PARK, Pa. - It's been a while since All-Big Ten linebacker Jason Cabinda
announced his decision to return to Penn State for his final season of eligibility
in 2017. His decision, coming just days after tight end Mike Gesicki announced
he'll return, also fell a little more than a week prior to safety Marcus Allen's
decision to remain at Penn State for the 2017 season.
For Cabinda, the decision wasn't one he spent much time agonizing over, noting that he was actually about 90 percent sure of his choice come time to make the call.
"I wanted to make sure that I had my degree, that's what I came for at the end of the day, so leaving with a degree was very important to me," Cabinda said. "My mom's a teacher so academics have always been the number one thing, that's just how it's always been."
Coupled with his passion to walk across the stage at graduation though, the economics major saw what nearly every Nittany Lion would also attest to not only seeing, but feeling too - that something truly special is happening in Happy Valley.
Nearing the end of Penn State's 15-practice spring season, Cabinda has dialed up the intensity along with the rest of the team and it's no secret that practices are fiercely competitive in a very welcome change of pace.
"We've seen a lot of guys grow up, be mature and make a lot of play that they weren't making before," Cabinda said. "A lot of guys are standing out, there's a lot of talent so it's awesome and really cool to see the guys grow and make plays."
For Cabinda, spring season is a time for the senior captain to continue to grow as a leader. Just before the start of spring practice, Cabinda, along with Trace McSorley and Nick Scott were all named 2017 team captains.
"It's so special," Cabinda said. "I think to me, being an athlete, the biggest honor you can get is having the respect of your peers, teammates and coaches to be able to lead."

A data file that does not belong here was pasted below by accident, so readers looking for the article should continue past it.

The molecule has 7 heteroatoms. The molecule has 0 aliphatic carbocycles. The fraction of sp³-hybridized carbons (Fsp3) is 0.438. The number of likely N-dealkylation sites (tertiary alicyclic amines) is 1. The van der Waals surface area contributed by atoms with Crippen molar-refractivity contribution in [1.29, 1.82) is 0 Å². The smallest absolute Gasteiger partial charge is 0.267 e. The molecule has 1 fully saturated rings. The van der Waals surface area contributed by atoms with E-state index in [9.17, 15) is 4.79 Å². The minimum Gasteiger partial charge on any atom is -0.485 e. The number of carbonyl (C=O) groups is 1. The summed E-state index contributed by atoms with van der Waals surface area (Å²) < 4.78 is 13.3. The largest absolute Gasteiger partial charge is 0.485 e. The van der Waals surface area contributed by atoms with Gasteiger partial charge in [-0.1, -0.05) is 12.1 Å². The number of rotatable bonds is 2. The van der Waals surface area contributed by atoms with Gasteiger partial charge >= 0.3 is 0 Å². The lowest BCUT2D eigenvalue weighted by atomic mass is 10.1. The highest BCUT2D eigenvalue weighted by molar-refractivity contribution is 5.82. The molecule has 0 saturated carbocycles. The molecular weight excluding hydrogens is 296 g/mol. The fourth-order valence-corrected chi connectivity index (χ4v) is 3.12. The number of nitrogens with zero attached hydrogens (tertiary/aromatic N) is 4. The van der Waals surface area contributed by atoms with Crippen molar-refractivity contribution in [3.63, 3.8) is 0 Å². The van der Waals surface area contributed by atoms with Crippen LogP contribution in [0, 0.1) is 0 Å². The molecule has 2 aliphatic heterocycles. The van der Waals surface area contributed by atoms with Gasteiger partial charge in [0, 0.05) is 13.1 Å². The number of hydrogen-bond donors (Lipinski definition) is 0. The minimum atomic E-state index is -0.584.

A naturally vocal leader who doesn't shy away from what needs to be said, Cabinda noted that part of leading in spring ball is simply setting the tone, showing younger members of the team how to practice and continuing to set the standard and example for an environment rich with competitive drive.
"You have guys on the first, second, third, fourth string defense who can all really play," Cabinda said. "You can see that they're going to be really good players and that's the biggest thing." Knowing that everyday in practice I'm going to be going up against the best running back in the country, the best route running tight end, the best tight end in the country period, that motivates you."
That competitive drive is also what's sparked perhaps one of the biggest takeaways from spring practice.
"Guys are coming off the field and they're talking, they're talking about what happened in that play and what might have gone wrong because they want to be right so bad," Cabinda said. "When you see that, I think that's something that's different as well because guys want to be right, guys care so much about doing well and being good players that they constantly want to know. I think I've been seeing the overall investment and sacrifice of the team go up and it's paid off."
Through all the progress that's being made across the board and managing both a broader and larger leadership role, Cabinda is also keenly focused on what's happening among his own unit.
For Cabinda, that starts with himself, noting that among other reasons, a piece of returning to Penn State for another season also meant another year to continue to develop into a compete linebacker, mentioning last week reshaping his body to maintain the perfect balance of optimal speed and physicality.
With the departure of All-Big Ten linebacker Brandon Bell, Cabinda noted that matching that level of production is a top priority, but one he's confident that experienced Nittany Lions Manny Bowen and Koa Farmer, can also help to fill. Those aren't the only two that Cabinda noted could step up, reflecting on a rash of injuries last season that thrust a variety of Nittany Lions on to the big stage, even on the fly.
"Being able to have a second deep, a third deep, backups who can play just as well as the starter, that's really important," Cabinda said. "I think coach Franklin does a really good job making sure the third and fourth guys are really preparing themselves as if they are starters because that's the mentality you have to have."
More than anything though, the sting of the Rose Bowl loss is still something that crosses Cabinda's mind headed into his final season in the Blue and White. As Blue-White weekend quickly approaches, the end of spring ball might be in sight, but for Cabinda that's when planning begins.
From workouts to meetings and prep, it's often hard from the outside to see just how much hard work and dedication goes into each and every day working toward training camp. That type of commitment focused on getting right to work, is exactly what's driving the legacy that Cabinda hopes to leave behind, one he describes as a Penn State team that's gritty and blue collar in its approach, but now with a freshness about it, or as he puts it, some Swagger.